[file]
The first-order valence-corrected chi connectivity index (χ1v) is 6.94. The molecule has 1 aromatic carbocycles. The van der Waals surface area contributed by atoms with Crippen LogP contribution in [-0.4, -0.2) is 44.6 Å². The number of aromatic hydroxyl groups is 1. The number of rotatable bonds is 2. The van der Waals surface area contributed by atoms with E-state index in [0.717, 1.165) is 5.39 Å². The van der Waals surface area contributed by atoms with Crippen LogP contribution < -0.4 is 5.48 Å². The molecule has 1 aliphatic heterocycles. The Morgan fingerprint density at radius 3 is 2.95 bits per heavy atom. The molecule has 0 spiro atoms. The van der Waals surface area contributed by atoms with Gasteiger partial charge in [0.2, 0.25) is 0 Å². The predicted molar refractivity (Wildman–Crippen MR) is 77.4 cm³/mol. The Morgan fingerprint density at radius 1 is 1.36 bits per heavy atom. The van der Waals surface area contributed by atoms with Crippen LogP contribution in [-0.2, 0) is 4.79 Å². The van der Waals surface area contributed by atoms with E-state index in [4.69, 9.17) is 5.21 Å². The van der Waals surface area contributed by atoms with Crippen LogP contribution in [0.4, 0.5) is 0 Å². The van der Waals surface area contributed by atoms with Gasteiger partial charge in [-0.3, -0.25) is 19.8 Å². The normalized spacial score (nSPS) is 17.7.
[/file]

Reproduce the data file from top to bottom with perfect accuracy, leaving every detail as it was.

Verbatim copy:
The first-order valence-corrected chi connectivity index (χ1v) is 6.94. The molecule has 1 aromatic carbocycles. The van der Waals surface area contributed by atoms with Crippen LogP contribution in [-0.4, -0.2) is 44.6 Å². The number of aromatic hydroxyl groups is 1. The number of rotatable bonds is 2. The van der Waals surface area contributed by atoms with E-state index in [0.717, 1.165) is 5.39 Å². The van der Waals surface area contributed by atoms with Crippen LogP contribution < -0.4 is 5.48 Å². The molecule has 1 aliphatic heterocycles. The Morgan fingerprint density at radius 3 is 2.95 bits per heavy atom. The molecule has 0 spiro atoms. The van der Waals surface area contributed by atoms with Gasteiger partial charge in [0.2, 0.25) is 0 Å². The predicted molar refractivity (Wildman–Crippen MR) is 77.4 cm³/mol. The Morgan fingerprint density at radius 1 is 1.36 bits per heavy atom. The van der Waals surface area contributed by atoms with Crippen LogP contribution in [-0.2, 0) is 4.79 Å². The van der Waals surface area contributed by atoms with E-state index in [4.69, 9.17) is 5.21 Å². The van der Waals surface area contributed by atoms with Crippen LogP contribution in [0.4, 0.5) is 0 Å². The van der Waals surface area contributed by atoms with Gasteiger partial charge in [-0.3, -0.25) is 19.8 Å². The normalized spacial score (nSPS) is 17.7.